The pay-off to this story is undeniably horrific. When I first read it at the age of 13 in the Dark Voices* compilation, Ashkelton’s rigid anti-theism struck a very deep chord. However, its message blurs when you consider Trader Garth. This man is exploiting Wesker’s World, no matter how much he provides the godless Weskers with logical guidance, empirical evidence and scholarship. Proselytising clerics and religious dogma are easy to criticise, but the narrative is soft on the forces of capitalism, industrialisation and technical intervention. Trader Garth isn’t a nice person. His initial welcome to Father Mark is delivered with the back of his hand. I wonder if Harrison intended us to see the irony inherent in secular Garth’s exploitative role on Wesker’s World, or if it bypassed him completely? After all, this story was written before the Kennedy assassination, a time when people had strong memories of the Second World War and a firm concept of America’s status as the Leader of the Free World.  

Another big name, next: Ripley creator Patricia Highsmith, with “The Snail Watcher”. Entranced by the oddly sensuous mating ritual of the creatures in the title, the story’s main character goes about filling his house with the blighters, until he finds himself in a very slippery situation.

This one was gruesome, but there’s an interesting footnote: Highsmith was keen on snails, herself. You’d have thought the story was written by a molluscophobic, but apparently not.

So, we’ve had a couple of big hitters. But for me, this next tale is in the all-time bracket: WW Jacobs’ “The Monkey’s Paw”. It’s a masterpiece of dread and suspense, and if you’ve stuck with our review this far then it’s likely you have read it. Just in case you haven’t, I shall not spoil it; but I do envy you. This story proves beyond doubt that the menace we can’t see is the scariest.

John D Keefauver, another familiar name from the early Pans, brings us two stories next. The first, “The Last Experiment”, harkens back to the golden age of morally dubious psychological tests; the era of the Milgram or Stanford experiments. In this story, a soldier is locked in a dark, silent room, to allow psychologists to examine how he gets on with near-total sensory deprivation. Not too well, as it turns out.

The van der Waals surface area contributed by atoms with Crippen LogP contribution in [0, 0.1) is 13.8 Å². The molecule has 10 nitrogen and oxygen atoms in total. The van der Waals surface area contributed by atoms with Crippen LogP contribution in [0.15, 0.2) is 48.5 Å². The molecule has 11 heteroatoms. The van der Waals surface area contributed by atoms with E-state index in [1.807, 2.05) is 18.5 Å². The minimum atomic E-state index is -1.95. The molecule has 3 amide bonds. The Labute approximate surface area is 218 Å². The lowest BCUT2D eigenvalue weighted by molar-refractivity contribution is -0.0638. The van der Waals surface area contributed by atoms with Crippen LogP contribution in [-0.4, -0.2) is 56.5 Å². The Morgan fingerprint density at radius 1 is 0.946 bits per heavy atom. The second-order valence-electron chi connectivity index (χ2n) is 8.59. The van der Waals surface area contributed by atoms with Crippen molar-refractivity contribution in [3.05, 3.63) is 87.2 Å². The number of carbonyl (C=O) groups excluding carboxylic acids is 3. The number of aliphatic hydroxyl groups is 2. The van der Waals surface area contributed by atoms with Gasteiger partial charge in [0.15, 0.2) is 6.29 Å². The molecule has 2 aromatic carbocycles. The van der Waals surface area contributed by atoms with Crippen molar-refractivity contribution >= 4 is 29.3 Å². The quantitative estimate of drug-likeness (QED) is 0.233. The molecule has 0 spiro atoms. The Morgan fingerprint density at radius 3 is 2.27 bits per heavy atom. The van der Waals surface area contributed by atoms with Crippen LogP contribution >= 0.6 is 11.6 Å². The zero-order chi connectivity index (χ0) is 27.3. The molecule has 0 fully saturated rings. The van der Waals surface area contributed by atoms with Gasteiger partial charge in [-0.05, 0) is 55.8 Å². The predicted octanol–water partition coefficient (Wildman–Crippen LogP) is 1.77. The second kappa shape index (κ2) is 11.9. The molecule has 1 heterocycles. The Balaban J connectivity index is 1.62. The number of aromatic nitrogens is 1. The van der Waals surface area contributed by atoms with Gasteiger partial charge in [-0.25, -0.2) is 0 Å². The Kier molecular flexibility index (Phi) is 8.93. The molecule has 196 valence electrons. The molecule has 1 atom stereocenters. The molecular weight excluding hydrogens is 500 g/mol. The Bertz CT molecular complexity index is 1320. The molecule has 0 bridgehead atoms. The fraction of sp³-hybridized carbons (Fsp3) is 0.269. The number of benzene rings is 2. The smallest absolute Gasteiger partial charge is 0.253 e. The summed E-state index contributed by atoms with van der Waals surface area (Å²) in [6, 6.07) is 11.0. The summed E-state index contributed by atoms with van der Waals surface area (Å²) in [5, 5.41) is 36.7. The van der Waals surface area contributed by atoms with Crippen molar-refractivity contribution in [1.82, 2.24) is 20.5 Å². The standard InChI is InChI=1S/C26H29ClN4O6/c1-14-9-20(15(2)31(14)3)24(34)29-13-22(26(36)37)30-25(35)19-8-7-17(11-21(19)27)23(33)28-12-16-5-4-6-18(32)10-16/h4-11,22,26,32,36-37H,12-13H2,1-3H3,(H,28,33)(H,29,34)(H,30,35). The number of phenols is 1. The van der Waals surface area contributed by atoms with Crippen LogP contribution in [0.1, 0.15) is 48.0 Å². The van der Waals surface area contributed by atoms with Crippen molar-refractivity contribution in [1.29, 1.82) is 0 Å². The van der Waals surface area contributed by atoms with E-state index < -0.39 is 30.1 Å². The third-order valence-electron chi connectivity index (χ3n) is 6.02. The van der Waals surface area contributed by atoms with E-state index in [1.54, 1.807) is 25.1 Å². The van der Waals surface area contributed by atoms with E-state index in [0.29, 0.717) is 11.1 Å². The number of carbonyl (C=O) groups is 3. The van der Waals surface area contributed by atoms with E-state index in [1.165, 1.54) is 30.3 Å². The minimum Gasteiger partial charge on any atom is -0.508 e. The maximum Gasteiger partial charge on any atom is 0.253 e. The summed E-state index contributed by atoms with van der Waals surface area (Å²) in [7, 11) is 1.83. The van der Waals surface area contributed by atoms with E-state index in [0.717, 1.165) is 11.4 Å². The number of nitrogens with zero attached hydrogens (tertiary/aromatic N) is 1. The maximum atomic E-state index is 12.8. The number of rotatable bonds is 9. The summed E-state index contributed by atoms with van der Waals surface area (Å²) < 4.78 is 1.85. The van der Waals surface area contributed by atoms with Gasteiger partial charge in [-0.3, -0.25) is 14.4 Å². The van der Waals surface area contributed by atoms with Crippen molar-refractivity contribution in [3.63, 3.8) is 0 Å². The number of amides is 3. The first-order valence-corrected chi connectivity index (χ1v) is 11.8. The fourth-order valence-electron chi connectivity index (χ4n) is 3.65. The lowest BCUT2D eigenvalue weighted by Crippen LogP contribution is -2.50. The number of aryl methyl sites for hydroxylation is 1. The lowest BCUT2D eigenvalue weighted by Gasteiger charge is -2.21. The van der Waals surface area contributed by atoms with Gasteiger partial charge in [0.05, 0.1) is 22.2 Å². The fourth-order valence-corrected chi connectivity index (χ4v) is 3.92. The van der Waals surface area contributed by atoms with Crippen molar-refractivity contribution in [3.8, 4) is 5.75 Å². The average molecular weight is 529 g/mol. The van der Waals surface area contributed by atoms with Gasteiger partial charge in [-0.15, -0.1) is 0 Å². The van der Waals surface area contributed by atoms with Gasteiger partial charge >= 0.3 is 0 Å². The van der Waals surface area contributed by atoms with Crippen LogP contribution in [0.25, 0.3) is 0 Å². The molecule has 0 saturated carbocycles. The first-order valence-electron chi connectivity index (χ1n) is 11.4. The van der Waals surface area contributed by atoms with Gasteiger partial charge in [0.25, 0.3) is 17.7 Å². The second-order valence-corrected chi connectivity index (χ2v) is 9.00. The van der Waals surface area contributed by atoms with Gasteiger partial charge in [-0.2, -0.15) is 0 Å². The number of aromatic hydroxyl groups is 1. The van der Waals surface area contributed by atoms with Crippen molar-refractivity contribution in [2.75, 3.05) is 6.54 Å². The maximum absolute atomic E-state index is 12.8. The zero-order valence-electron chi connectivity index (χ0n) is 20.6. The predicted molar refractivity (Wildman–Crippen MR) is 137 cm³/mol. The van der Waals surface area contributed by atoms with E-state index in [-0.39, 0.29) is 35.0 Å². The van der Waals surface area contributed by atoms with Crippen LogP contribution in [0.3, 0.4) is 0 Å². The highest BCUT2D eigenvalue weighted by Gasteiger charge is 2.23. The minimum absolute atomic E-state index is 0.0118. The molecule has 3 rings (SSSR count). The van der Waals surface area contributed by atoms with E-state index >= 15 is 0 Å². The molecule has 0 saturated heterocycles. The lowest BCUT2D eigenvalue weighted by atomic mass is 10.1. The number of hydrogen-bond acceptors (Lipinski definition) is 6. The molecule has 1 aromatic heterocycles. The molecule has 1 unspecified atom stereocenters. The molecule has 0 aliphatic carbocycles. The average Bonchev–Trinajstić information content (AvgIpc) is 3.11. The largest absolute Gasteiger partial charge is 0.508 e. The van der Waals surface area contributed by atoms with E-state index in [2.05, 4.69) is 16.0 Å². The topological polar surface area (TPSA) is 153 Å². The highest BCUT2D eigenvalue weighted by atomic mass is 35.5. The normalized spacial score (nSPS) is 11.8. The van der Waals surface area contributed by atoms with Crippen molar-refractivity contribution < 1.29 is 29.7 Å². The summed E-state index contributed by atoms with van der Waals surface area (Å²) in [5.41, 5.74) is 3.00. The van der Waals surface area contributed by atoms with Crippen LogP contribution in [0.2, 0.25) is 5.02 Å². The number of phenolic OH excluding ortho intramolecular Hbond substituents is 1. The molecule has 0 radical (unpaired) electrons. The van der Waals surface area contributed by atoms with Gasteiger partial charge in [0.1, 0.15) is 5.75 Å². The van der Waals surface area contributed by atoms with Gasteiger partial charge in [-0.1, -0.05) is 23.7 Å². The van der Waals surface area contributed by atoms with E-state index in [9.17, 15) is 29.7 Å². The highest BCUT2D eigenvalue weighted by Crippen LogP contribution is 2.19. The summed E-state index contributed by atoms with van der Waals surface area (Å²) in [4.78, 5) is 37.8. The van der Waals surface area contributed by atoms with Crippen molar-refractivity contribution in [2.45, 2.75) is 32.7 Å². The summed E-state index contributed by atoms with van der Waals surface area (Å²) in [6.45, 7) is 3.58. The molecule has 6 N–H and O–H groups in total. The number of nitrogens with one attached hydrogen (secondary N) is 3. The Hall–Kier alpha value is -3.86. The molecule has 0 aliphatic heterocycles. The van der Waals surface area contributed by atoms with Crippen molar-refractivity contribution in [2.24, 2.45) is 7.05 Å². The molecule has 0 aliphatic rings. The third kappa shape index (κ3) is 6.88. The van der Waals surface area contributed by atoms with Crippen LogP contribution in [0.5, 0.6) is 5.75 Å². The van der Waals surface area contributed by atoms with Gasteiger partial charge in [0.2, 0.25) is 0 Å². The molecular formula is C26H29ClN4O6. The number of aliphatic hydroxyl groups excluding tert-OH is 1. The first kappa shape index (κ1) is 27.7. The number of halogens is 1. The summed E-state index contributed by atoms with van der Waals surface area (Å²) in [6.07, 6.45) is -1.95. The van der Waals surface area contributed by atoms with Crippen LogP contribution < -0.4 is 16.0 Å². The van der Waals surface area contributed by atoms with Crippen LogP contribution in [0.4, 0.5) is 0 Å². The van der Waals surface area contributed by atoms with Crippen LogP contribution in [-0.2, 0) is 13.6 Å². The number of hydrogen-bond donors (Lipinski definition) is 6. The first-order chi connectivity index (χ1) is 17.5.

Keefauver’s second tale, “Mareta”, features another horrid wife and another gory finish, although this one attains pass marks for a lovely piece of misdirection when the narrator stumbles upon “bottles in the cupboard”.

“I’ll Never Leave You – Ever” doesn’t sound too good. It’s all down to the Sinister Dash. “This could be a serious issue – very serious indeed.” It puts me in mind of the Patronising Comma, usually inserted before and after your name. “You know, Pat, we need to have a talk about the length of these reviews. Because I can assure you, Pat, that people will be asleep by now.”

Rene Morris’ story about a highland lassie who is in love with another man while her husband wastes away with a terminal illness would seem to turn the “let’s get rid of annoying wifie” paradigm on its head, but the girl is soundly punished for love. She consults a witch, who offers the girl a voodoo route out of her predicament. As ever, things don’t quite work out as planned.

Pan serial appearer William Sansom next, with the most unfortunate title in the book: “A Smell of Fear”. Maybe some specifics might have worked better? “A Smell of Cabbage”; or “A Smell of Ralgex”… But fear?

All joking aside, it addresses some of the series’ more troublesome themes. We follow a neurotic single girl – is there any other type of single girl in fiction from this time? – as she appears to be stalked around London by a curious man with a limp, a black leather bag and mauve-stained hands, “like a birthmark all over”. The girl is “an arty type”, and while she’s quite good-looking, she is sneered at by her work colleagues and tweed-wearing neighbours. She is not allowed to be herself, but more annoyingly, she doesn’t allow herself to be herself, either. She’s paranoid about the men who surround her, a feeling crystallised in the form of her curious stalker. He may as well have been masked. I was reminded of the Phantom of the Opera, or William Friedkin’s kinky-ass video for Laura Brannigan’s “Self Control”. Does this man represent the uglier outer edge of male sexuality, the mindless desire to possess at all costs?

It all seems to be heading in one obvious direction, but this beautifully-written story’s final shock – its ultimate tragedy, really – was totally unexpected, as grim as it is ironic. Out of Sansom’s output for the Pans so far, this is his best.